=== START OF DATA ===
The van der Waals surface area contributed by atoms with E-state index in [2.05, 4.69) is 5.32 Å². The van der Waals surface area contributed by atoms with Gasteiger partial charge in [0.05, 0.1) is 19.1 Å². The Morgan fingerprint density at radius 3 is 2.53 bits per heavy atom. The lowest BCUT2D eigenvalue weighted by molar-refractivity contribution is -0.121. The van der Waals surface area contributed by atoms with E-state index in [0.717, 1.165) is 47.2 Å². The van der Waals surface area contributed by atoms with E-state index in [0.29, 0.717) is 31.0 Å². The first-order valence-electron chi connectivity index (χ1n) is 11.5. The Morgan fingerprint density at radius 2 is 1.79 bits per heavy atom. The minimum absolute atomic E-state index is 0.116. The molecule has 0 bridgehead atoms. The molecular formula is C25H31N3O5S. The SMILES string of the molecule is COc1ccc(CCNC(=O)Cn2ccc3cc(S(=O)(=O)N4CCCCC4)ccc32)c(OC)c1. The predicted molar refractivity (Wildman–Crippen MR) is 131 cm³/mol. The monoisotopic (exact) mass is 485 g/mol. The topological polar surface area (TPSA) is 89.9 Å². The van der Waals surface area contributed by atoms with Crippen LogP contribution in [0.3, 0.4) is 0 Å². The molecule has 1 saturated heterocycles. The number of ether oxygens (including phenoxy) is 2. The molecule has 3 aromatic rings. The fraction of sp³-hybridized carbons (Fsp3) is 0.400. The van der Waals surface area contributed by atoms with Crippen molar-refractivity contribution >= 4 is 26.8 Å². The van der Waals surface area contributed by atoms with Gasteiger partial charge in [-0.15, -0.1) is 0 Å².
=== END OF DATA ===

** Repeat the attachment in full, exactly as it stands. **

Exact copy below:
The van der Waals surface area contributed by atoms with E-state index in [2.05, 4.69) is 5.32 Å². The van der Waals surface area contributed by atoms with Gasteiger partial charge in [0.05, 0.1) is 19.1 Å². The Morgan fingerprint density at radius 3 is 2.53 bits per heavy atom. The lowest BCUT2D eigenvalue weighted by molar-refractivity contribution is -0.121. The van der Waals surface area contributed by atoms with E-state index in [0.717, 1.165) is 47.2 Å². The van der Waals surface area contributed by atoms with E-state index in [0.29, 0.717) is 31.0 Å². The first-order valence-electron chi connectivity index (χ1n) is 11.5. The Morgan fingerprint density at radius 2 is 1.79 bits per heavy atom. The minimum absolute atomic E-state index is 0.116. The molecule has 0 bridgehead atoms. The molecular formula is C25H31N3O5S. The SMILES string of the molecule is COc1ccc(CCNC(=O)Cn2ccc3cc(S(=O)(=O)N4CCCCC4)ccc32)c(OC)c1. The predicted molar refractivity (Wildman–Crippen MR) is 131 cm³/mol. The monoisotopic (exact) mass is 485 g/mol. The topological polar surface area (TPSA) is 89.9 Å². The van der Waals surface area contributed by atoms with Crippen LogP contribution in [0.3, 0.4) is 0 Å². The molecule has 1 saturated heterocycles. The number of ether oxygens (including phenoxy) is 2. The molecule has 3 aromatic rings. The fraction of sp³-hybridized carbons (Fsp3) is 0.400. The van der Waals surface area contributed by atoms with Crippen molar-refractivity contribution >= 4 is 26.8 Å². The van der Waals surface area contributed by atoms with Gasteiger partial charge in [-0.15, -0.1) is 0 Å².